Jewelry designer’s style adds sparkle to California home
A period gas range in Amanda Keidan's 1947 bungalow in Los Angeles, California's Venice Beach. (Don Bartletti/Los Angeles Times/MCT)
A clear skylight helps fill a bathroom with daylight in Amanda Keidan's remodeled 1947 bungalow in Los Angeles, California's Venice Beach. (Don Bartletti/Los Angeles Times/MCT)
Jewelry designer Amanda Keidan relaxes with her two dogs in the living room of her newly redone 1947 bungalow in Los Angeles, California's Venice Beach. The square panes in the custom made leaded glass window are recycled from a local commercial building. (Don Bartletti/Los Angeles Times/MCT)
LOS ANGELES — As a designer of custom jewelry, Amanda Keidan sometimes takes delicate vintage pieces and reworks them into intricately sculptured, modern collections.
The same could be said of her sunny, art-filled Venice, Calif., home, where gold accents blend with sparkling glass and vintage barrel chairs share the living room with new Ikea ottomans and a cool lamp bought off the flash sales site Gilt.
“Everything is very specific,” Keidan said of her decorating style. “I want your eye to look at something. I like having things to look at — things that are pretty.”
In the otherwise all-white cottage kitchen, a startling blue contemporary triptych by Venice artist Melissa Harrington catches your eye. In an otherwise staid, traditional guest room? A red abstract painting.
“I enjoy those pieces every day,” she said, noting that the red painting was by her grandmother. “Those pieces make me happy.”
Keidan’s passion for art is not surprising given her background: Her great-grandfather was pianist Leopold Godowsky. Her grandparents were Leopold Godowsky Jr., a violinist and co-inventor of Kodachrome film, and Frances Gershwin Godowsky, sister to composers George and Ira. The multitude of artworks throughout Keidan’s house creates an ambience that is elegant yet whimsical — and deeply personal.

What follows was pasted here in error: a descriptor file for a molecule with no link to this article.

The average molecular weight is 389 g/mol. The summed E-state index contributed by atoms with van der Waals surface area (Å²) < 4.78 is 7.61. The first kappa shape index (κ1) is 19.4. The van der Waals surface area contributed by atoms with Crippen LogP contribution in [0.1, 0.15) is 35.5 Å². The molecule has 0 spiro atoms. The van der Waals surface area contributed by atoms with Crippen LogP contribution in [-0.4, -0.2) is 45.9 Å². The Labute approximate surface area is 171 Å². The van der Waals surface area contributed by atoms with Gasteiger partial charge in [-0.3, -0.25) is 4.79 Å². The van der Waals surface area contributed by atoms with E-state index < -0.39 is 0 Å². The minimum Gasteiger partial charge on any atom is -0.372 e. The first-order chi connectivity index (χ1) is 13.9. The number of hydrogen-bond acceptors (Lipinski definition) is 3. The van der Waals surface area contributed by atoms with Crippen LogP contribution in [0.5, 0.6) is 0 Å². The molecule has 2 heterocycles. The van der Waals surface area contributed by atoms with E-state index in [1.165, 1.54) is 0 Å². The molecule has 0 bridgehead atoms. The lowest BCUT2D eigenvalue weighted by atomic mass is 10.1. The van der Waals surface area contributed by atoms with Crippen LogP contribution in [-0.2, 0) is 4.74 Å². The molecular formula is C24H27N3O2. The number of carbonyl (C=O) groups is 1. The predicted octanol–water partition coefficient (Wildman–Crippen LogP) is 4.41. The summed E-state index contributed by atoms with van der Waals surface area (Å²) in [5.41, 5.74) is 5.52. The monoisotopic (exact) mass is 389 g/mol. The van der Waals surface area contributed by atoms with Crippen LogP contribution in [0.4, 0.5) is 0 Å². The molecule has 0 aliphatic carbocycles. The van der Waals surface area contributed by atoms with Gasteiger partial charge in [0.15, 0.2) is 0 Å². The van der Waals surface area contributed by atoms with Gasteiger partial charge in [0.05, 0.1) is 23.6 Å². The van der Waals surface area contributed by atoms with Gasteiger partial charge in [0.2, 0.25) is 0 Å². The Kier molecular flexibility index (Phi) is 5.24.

“I love that there is a story behind each artwork,” she said. “It’s as though my friends and family have left thumbprints on my home.”
She purchased the three-bedroom, two-bath house last year after looking at more than 100 properties in the last four years. She had, she said, given up when she visited the Venice house, where friends from London had been staying. “It was a little like the cliche you often hear about falling in love,” she said, laughing. “Stop looking and you will find it.”
After convincing the owner to sell, Keidan embarked on a four-month renovation to give the 1947 home a cleaner look.
“I wanted it to be light and airy and cheerful,” she said.
Mustard and red accent walls were painted museum white and soothing neutral tones. The exterior went from dark blue to more white. New windows were installed to bring in natural light, and new landscaping made the most of outdoor spaces too. Small fixes, such as smoothing the home’s warped walls, helped to achieve the clean-lined look Keidan wanted. And though much changed, Keidan was careful to keep what worked: the original floor plan and striking leaded glass windows that Keidan said were from the old Helms Bakery on the L.A.-Culver City border.
For Keidan, who grew up in New York, the result is much like the Venice community she has grown to love: an eclectic space that doesn’t conform to one particular style — just like her jewelry. “I tell my friends to start with pieces they love,” she said. “And go from there.”